Tactics Journal

by Kyle Boas

Analyzing football tactics


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Control. That is the name of the game for Manchester City. That is why you introduce a player like Rico Lewis into the starting lineup.

You need control because Lois Openda is terrifying. So quick, even Kim Min Jae couldn’t keep up on the weekend when RB Leipzig took on Bayern Munich.

Figure 1.1 - Lois Openda and Manuel Akanji race for the ball on the breakaway.
Figure 1.2 - Lois Openda pushes his body into Manuel Akanji to create separation.
Figure 1.3 - Lois Openda shoots and scores.

You saw that with RB Leipzig’s first goal when Openda used his pace to get ahead of Akanji, he used his body to get a bit of separation, and then slotted it home across goal.

RB Leipzig is dangerous on the break, but I never feel the same threat when Manchester City is on the counter.

Manuel Akanji was used in that inverted center-back role, advancing into a double pivot with Rodri. Akanji looks slimmer and more nimble this season. His movements are much more responsive today. Maybe he might be tried out as a 6 instead of Mateo Kovacic or Matheus Nunes in upcoming matches. I think one of the center-backs will be trialed as a 6.

Figure 2.1 - Bernardo Silva curves his press to cut off the pass to the left-back.
Figure 2.2 - Two Manchester City midfielders push forward, allowing Kyle Walker to challenge the ball when it's played to the left-back.
Figure 2.3 - Kyle Walker picks off the ball.

My favorite counter-pressing move is that curved press by Bernardo Silva that cuts off the pass from the goalkeeper to the left-back. It will be useful against Arsenal on the weekend, who like to use David Raya as a left center-back in the first phase build-up.

Rico Lewis has entered the school of Phil Foden with that turn, and he returns the favor by providing an assist for Foden’s goal. Julian Alvarez as well has benefited from the smoothness of this turn.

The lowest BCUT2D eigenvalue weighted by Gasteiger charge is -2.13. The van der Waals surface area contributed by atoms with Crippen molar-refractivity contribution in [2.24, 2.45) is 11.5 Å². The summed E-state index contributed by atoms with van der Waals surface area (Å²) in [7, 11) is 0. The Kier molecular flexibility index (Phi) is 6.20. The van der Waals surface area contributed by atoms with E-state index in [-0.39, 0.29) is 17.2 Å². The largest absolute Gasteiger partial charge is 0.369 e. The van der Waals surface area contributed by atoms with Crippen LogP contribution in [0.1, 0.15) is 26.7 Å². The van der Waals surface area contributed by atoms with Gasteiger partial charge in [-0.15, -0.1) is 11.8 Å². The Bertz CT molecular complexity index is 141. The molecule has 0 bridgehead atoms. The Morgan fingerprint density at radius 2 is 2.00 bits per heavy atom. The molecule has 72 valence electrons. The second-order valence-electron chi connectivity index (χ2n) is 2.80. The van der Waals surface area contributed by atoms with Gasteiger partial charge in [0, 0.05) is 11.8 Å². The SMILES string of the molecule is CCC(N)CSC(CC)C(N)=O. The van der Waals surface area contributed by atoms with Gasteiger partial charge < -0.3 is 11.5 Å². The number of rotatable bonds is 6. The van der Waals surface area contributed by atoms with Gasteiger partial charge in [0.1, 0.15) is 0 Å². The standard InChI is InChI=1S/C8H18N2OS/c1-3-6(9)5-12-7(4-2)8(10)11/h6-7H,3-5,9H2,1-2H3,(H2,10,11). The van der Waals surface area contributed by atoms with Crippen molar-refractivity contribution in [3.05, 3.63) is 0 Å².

Figure 3.1 - Manuel Akanji passes to Rico Lewis.
Figure 3.2 - Rico Lewis receives the ball and immediately begins his turn.
Figure 3.3 - Rico Lewis passes to Bernardo Silva.
Figure 3.4 - Rico Lewis immediately attacks the space, in the half-space.
Figure 3.5 - Rico Lewis cuts it back to Phil Foden.
Figure 3.6 - Phil Foden scores, shoots first time into the top right hand corner on the volley.
Figure 3.7 - Goal.

Pep Guardiola on Rico Lewis after the match:

“What a player, what a player. 18 years old, has a huge personality, can play in four or five positions, he’s not scared, his defending is really good. I’ve been a manager for 14, 15 years, training unbelievable players, to find a player like him in the pockets, how he has to move, moving into the spaces, he’s one of the best I ever trained, by far. […] He’s a fantastic player.”

Rico Lewis after the match:

“That’s my favorite position I think, even [more than] coming inside from full back. I think playing a bit higher up, then defending as a two with Rodri is my favorite [role]. I think it’s just all about patience for myself. There are so many world-class players in that Man City dressing room so all I can do is my best and learn. The opportunities will come and when they do, I’ve got to take them.”

Phil Foden on Rico Lewis:

“He’s one of the best young players I’ve seen. He seems to up our tempo when he’s dead sharp in the pockets and makes us play a bit quicker. Normally when you’re 18, you’re a bit shy in these big games. He’s the total opposite. He wants the ball, wants to impress. I like his determination. He’s going to be a quality player; he just needs the game time.”

Manchester City didn’t look particularly threatening, but it only takes one chance. They only need an inch.

Figure 4.1 - Erling Haaland's finishing in the Premier League. Visual made by FPL_Chase

You can see Erling Haaland becoming more and more frustrated as each chance comes and goes. The robot only has 1 goal in 4 games. Eventually that frustration will be taken out on one of Manchester City’s future opponents. He’s not getting the same crisp through passes when he worked with Ilkay Gündoğan and Kevin De Bruyne. Jack Grealish’s and Kyle Walker’s crosses haven’t been head-able: they are either off the mark or at an angle where Haaland can’t redirect the ball with enough power.

Manchester City had a lot of control but they had no bite, and who can Pep Guardiola sub on to change the game? Julian Alvarez, who is on Argentina World Cup champion form.

You have the control of a Rico Lewis, but you need that clinical edge in the final pass from a Julian Alvarez to convert high possession into goals.

Featured image credit Isaac Parkin - MCFC/Manchester City FC via Getty Images

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